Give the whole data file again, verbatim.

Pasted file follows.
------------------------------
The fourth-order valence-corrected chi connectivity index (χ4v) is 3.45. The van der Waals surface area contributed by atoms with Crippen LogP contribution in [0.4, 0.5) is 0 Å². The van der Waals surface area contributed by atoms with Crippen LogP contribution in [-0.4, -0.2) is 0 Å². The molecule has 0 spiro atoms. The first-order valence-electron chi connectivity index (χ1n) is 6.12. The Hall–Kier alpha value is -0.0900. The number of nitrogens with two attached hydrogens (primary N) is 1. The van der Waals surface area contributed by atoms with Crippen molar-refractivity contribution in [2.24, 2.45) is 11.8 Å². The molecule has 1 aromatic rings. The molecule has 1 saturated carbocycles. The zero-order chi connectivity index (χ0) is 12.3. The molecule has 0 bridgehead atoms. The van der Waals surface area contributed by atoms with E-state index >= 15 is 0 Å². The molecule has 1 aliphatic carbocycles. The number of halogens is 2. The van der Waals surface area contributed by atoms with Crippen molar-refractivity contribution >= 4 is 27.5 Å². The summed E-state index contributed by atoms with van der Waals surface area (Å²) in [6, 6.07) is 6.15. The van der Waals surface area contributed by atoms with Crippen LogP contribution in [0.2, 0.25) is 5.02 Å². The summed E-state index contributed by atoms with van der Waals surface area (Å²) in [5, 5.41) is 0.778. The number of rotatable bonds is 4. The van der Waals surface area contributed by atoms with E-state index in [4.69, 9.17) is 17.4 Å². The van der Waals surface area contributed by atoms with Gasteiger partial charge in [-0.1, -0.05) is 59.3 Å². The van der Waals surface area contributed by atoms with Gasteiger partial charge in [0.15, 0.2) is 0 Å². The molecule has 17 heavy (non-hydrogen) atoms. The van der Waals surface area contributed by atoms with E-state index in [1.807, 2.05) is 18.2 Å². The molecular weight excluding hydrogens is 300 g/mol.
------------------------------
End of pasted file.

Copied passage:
The fourth-order valence-corrected chi connectivity index (χ4v) is 3.45. The van der Waals surface area contributed by atoms with Crippen LogP contribution in [0.4, 0.5) is 0 Å². The van der Waals surface area contributed by atoms with Crippen LogP contribution in [-0.4, -0.2) is 0 Å². The molecule has 0 spiro atoms. The first-order valence-electron chi connectivity index (χ1n) is 6.12. The Hall–Kier alpha value is -0.0900. The number of nitrogens with two attached hydrogens (primary N) is 1. The van der Waals surface area contributed by atoms with Crippen molar-refractivity contribution in [2.24, 2.45) is 11.8 Å². The molecule has 1 aromatic rings. The molecule has 1 saturated carbocycles. The zero-order chi connectivity index (χ0) is 12.3. The molecule has 0 bridgehead atoms. The van der Waals surface area contributed by atoms with E-state index >= 15 is 0 Å². The molecule has 1 aliphatic carbocycles. The number of halogens is 2. The van der Waals surface area contributed by atoms with Crippen molar-refractivity contribution >= 4 is 27.5 Å². The summed E-state index contributed by atoms with van der Waals surface area (Å²) in [6, 6.07) is 6.15. The van der Waals surface area contributed by atoms with Crippen LogP contribution in [0.2, 0.25) is 5.02 Å². The summed E-state index contributed by atoms with van der Waals surface area (Å²) in [5, 5.41) is 0.778. The number of rotatable bonds is 4. The van der Waals surface area contributed by atoms with E-state index in [4.69, 9.17) is 17.4 Å². The van der Waals surface area contributed by atoms with Gasteiger partial charge in [-0.1, -0.05) is 59.3 Å². The van der Waals surface area contributed by atoms with Gasteiger partial charge in [0.15, 0.2) is 0 Å². The molecule has 17 heavy (non-hydrogen) atoms. The van der Waals surface area contributed by atoms with E-state index in [1.807, 2.05) is 18.2 Å². The molecular weight excluding hydrogens is 300 g/mol.